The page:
This One Time, at a Yearbook Conference
We had barely settled into our rooms for our high school trip to San Francisco when the fire alarms went off. Suddenly official-looking staff zoomed by in the hallway, and one of my classmates sniffed the air. Was it smoke? It was.
We all barreled into the stairwell, screeching as you do when excitement overrides actual fear. We started on the 21st floor, and from each floor streamed more high-school-age students. As we spiraled down, we got more silent, so we asked the others where they were from as we huffed down the stairs. Ohio. Nebraska. Us, New Mexico. We may have had to explain where that was to them.
Since New Mexico has a lack of meaningful skyscrapers in the state, our pace slowed as we realized how many stories high we were. Our spirits kept up until we expected to get propelled outdoors but ended up in the parking garage. There was some subdued fear when we called out to others: Did we know where an exit was?
It was a yearbook/journalism conference. Many of us hadn't left our home state before and had never been in a parking garage before. Finally, someone caught sight of the exit into the street, now lined with fire trucks to extinguish a kitchen fire we found out about later. Waves of budding journalists and keepers of our years posed in front of the trucks for photos until they were shooed away by disgruntled firefighters.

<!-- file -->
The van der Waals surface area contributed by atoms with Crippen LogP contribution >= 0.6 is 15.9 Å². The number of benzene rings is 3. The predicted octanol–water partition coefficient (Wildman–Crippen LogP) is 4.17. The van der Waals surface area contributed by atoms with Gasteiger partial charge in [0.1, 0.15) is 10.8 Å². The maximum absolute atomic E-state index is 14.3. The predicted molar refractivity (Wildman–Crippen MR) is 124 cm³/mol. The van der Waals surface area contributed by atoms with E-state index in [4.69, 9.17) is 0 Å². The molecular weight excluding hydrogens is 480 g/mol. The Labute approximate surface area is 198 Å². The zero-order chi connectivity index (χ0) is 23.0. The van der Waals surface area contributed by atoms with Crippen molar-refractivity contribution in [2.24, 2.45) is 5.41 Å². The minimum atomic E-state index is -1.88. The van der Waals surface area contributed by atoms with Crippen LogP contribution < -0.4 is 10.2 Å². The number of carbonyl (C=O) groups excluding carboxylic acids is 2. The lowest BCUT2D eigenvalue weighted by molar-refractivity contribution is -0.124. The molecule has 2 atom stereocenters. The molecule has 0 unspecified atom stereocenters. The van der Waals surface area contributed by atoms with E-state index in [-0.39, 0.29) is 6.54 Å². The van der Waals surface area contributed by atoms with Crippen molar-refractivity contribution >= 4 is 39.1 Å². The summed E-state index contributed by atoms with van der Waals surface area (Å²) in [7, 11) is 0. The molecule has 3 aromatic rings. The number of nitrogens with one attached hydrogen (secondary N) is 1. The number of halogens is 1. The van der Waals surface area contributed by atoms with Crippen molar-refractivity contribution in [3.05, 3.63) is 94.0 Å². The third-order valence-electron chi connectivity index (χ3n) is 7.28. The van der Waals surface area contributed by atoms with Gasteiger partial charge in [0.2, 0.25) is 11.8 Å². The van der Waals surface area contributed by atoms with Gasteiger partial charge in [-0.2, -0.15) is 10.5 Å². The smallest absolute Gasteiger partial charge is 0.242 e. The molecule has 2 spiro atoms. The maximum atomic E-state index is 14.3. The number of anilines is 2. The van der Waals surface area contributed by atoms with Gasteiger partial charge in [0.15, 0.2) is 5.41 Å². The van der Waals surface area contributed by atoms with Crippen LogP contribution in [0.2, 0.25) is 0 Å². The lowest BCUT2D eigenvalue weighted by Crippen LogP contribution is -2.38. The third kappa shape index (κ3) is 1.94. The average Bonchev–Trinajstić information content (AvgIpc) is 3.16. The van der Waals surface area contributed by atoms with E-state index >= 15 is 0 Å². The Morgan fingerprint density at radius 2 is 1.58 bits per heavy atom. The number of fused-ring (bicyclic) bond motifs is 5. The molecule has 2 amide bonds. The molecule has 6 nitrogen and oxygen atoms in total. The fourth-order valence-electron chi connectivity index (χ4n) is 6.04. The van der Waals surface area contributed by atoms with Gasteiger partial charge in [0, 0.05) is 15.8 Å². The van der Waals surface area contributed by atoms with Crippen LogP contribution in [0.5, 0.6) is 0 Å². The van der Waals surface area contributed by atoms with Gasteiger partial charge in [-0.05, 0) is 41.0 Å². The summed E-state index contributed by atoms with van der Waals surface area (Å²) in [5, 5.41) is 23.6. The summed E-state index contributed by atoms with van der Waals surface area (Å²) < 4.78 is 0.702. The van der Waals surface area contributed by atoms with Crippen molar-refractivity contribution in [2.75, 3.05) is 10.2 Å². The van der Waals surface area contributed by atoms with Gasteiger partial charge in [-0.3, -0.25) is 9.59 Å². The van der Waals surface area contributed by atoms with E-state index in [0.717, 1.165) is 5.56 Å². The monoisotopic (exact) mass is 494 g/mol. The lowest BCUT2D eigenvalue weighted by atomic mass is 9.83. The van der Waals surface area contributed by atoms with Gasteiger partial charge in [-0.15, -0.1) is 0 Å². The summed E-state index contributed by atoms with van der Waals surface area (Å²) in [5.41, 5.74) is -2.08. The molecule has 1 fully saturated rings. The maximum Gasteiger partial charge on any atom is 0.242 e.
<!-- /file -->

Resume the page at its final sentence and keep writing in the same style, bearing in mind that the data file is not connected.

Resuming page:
Hours later, I called my mom. "There was a fire," I said, "in the hotel, but it's fine. We're fine."
She told me later that she didn't quite believe me until we developed the pictures, and one showed us all bundled together, sweating from our descent, posing in front of the fire truck.
That's right, kids: I had to take pictures and not know what came out until I took the film to a Walgreens, and they processed the photos. They called you to tell you they were ready. You picked them up. You held your breath to see if you looked OK. (It was one of the appeals of being on the yearbook team: all the free film processing.)
The frantic stairwell trip bonded us together, but so did the late-night trip to film us surfing on a magic carpet in front of a green screen. (What can I say; San Francisco is strange.)
We also bonded through unstructured time working on the yearbook, making decisions on how to introduce different sections, or realizing that page designs weren't saved or that photos we thought would be perfect were not.
Our editors, however, didn't haze us as an initiation into the yearbook tribe. And when I and two other junior-year veterans became the editors, in our senior year, neither did we.
Our group went to Phoenix for the same conference. No hotel fire that time, but we bonded about how it seemed like downtown Phoenix seemed to shut down after 7 p.m. Then, at home, we bonded again through more layout snafus, excitement when pictures perfectly captured our year, and when we sold ads to bemused small business owners that took pity on the yearbook crew.
We could have wrapped the sophomores in extension cords and left them in the computer room overnight — or worse — to initiate them to our tribe. But our bonds came naturally, as they do with time, when there's a shared mission and when there are positive attitudes and actual leadership.
Cassie McClure is a writer, millennial, and unapologetic fan of the Oxford comma. She can be contacted at email@example.com. Cassie McClure's opinions are her own and do not necessarily reflect the views of KRWG Public Media or NMSU.